Former Georgia prison officer sued for repeatedly raping inmates

© Saul Loeb
Three women are suing the former supervisor at an all-female prison in Georgia for civil rights violations, saying he repeatedly raped them during their time as inmates. Now they are pleading for other victims to come forward.

Plaintiff Casey Mincey, 35, was serving three years for identity fraud when she was tasked with cleaning the mental health wing of the Emanuel Women’s Facility. That’s where Captain Edgar Daniel Johnson, the correctional supervisor of the medium-security women’s prison, began interacting with her.

It started innocently, she told reporters Monday. Friendly chats soon moved to compliments, touches, kisses on the head and hugs. Then Johnson slipped his hands down her pants. Eventually ‒ and repeatedly ‒ he raped her, she said. And she is not the only inmate he sexually assaulted.

"He got a feel for your story to see what angle he could come at you with," an unnamed victim told AP.

RT is choosing to name Mincey because she has come forward publicly to speak about her experiences; the other two women will not be named because they did not speak at the press conference. The three women were admitted to the Emanuel Women’s Facility between November 2009 and April 2012, with Mincey being the last to enter the correctional facility.

Mincey hopes that, by making her name public, other women will be emboldened to come forward, she told CNN.

“I just want to say to all the women, even men, that has been through the same situation to just come forward,” she said Monday. “I know it’s kind of hard because it’s been a long journey for me to get through this.”

Johnson was a senior staff member responsible for facility-wide custody and security operations.

According to the court documents, he sexually assaulted Mincey six times between October 2013 and January 2015, when she requested a change of detail so she wouldn't have to clean the wing where Johnson's office is located. Before and after the incidents, he would threaten her if she did not have sex with him, the lawsuit said.

“Johnson used his status at the prison to intimidate and threaten Ms. Mincey [and the two other women] in order to forcibly coerce them into engaging in sexual acts with him,” the suit said. He “engaged in repeated incidents of sexual assault and harassment against Plaintiffs and numerous other female inmates, including sexual intercourse, inappropriate touching, threats of prolonging their sentences, threats of denying their parole, and threats of keeping them from seeing their children.”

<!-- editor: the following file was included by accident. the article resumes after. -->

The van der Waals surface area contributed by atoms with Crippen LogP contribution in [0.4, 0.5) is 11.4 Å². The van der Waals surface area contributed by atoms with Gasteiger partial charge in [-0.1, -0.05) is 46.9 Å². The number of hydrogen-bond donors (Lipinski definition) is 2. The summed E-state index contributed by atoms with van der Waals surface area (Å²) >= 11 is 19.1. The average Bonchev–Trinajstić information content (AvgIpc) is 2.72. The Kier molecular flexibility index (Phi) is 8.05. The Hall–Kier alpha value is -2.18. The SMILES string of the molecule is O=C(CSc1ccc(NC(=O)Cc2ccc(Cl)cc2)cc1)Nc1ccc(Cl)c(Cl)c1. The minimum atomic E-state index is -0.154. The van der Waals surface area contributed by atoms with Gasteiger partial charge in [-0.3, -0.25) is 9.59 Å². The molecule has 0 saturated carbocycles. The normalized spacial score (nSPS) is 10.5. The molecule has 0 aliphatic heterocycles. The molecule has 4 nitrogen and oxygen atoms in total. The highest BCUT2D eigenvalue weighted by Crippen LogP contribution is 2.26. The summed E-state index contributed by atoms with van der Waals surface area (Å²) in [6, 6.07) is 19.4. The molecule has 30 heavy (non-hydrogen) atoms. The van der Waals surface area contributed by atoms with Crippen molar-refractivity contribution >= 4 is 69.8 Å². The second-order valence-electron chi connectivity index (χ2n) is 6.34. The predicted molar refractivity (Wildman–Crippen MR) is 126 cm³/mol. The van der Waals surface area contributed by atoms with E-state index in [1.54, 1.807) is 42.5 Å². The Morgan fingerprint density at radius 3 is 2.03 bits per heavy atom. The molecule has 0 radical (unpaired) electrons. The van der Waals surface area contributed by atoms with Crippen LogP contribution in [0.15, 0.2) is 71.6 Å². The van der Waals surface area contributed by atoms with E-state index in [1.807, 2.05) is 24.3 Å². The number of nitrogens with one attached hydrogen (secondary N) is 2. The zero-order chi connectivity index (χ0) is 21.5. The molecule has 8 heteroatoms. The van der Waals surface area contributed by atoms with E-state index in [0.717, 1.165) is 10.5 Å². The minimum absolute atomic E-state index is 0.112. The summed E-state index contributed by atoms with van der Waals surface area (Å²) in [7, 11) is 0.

He also “engaged in sexual assaults, including sexual penetration, against Plaintiffs, over the course of their respective periods of incarceration, all of which took place in his office at Emanuel,” the court document continued.

The lawsuit accused Johnson of working with other Emanuel employees to engage in “a persistent, widespread pattern and practice of engaging in 9 sexual acts with female inmates, and conspiring to cover up those acts, by disregarding inmate grievances and firing employees who came forward to complain about the sexual assaults.”

Those inmate grievances would be forwarded to Johnson, who then forced inmates under his control to throw away or shred the documents, the lawsuit said.

Mincey began mental health counseling due to severe emotional trauma once she transferred to a minimum-security facility last January. Another plaintiff pursued an internal investigation after she was “out of Defendant Johnson’s control”; her claims and grievances were not answered until spring 2015, even though she transferred out of the facility in November 2012. The third woman was severely traumatized and became severely depressed as a result of the sexual assaults.

“They were sentenced, they were punished, but no judge gave a sentence that they were to be sexually assaulted,” attorney Eugene Felton, who represents Mincey and the two other plaintiffs in this case, said Monday.

The three women filed the suit in December, just before Christmas, but waited to announce it because the women were still “in the process of getting their strength together," added one of their lawyers, Walter Madison, according to CNN.

They hope that making the suit public will not only get justice for the women, but erase rape culture in prison, he noted.

"These women are all nonviolent offenders, being sex slaves and abused in such a horrendous, deplorable fashion was never part of their sentence," Madison said.

"He raped these women physically and psychologically," he said. "It's unfathomable that all these abuses could occur, and no one knew anything."

In May, Johnson was arrested and charged with 11 counts of sexual assault on a person in custody. Investigators have said that he had sexual contact with at least 13 inmates, WTOC reported in August. Johnson was fired from the prison in April. He is currently out on bond, awaiting trial.

"Mr. Johnson has always adamantly denied the allegations against him. Furthermore, evidence from the preliminary hearing casts doubt on the claims made by his accusers. We look forward to Mr. Johnson's day in court," Kendall Gross, his lawyer, said in a statement.

Along with Johnson, the women are suing the Georgia Department of Corrections, the current and former commissioner, and three female prison wardens. The women are leaving the amount of damages they’re seeking up to a jury.

"I can't find a number that could fully make whole these women's dignities," Madison said.